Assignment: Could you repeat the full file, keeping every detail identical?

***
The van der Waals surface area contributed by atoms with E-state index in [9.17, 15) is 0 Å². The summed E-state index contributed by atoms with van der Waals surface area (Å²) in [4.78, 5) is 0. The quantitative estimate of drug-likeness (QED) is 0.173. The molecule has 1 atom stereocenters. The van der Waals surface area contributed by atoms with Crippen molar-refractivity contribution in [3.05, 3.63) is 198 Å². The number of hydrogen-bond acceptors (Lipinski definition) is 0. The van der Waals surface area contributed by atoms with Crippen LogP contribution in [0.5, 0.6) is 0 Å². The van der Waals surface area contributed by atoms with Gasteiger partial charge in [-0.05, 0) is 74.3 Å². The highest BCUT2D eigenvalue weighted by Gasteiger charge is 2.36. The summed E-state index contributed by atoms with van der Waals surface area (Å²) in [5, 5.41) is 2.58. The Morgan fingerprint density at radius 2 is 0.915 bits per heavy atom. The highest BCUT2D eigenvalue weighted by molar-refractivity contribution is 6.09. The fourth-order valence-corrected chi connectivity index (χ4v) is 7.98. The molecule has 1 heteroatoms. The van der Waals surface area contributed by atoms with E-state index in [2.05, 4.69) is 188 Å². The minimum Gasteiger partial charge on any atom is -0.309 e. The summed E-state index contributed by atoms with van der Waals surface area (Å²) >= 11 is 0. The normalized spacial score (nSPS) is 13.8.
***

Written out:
The van der Waals surface area contributed by atoms with E-state index in [9.17, 15) is 0 Å². The summed E-state index contributed by atoms with van der Waals surface area (Å²) in [4.78, 5) is 0. The quantitative estimate of drug-likeness (QED) is 0.173. The molecule has 1 atom stereocenters. The van der Waals surface area contributed by atoms with Crippen molar-refractivity contribution in [3.05, 3.63) is 198 Å². The number of hydrogen-bond acceptors (Lipinski definition) is 0. The van der Waals surface area contributed by atoms with Crippen LogP contribution in [0.5, 0.6) is 0 Å². The van der Waals surface area contributed by atoms with Gasteiger partial charge in [-0.05, 0) is 74.3 Å². The highest BCUT2D eigenvalue weighted by Gasteiger charge is 2.36. The summed E-state index contributed by atoms with van der Waals surface area (Å²) in [5, 5.41) is 2.58. The Morgan fingerprint density at radius 2 is 0.915 bits per heavy atom. The highest BCUT2D eigenvalue weighted by molar-refractivity contribution is 6.09. The fourth-order valence-corrected chi connectivity index (χ4v) is 7.98. The molecule has 1 heteroatoms. The van der Waals surface area contributed by atoms with E-state index in [2.05, 4.69) is 188 Å². The minimum Gasteiger partial charge on any atom is -0.309 e. The summed E-state index contributed by atoms with van der Waals surface area (Å²) >= 11 is 0. The normalized spacial score (nSPS) is 13.8.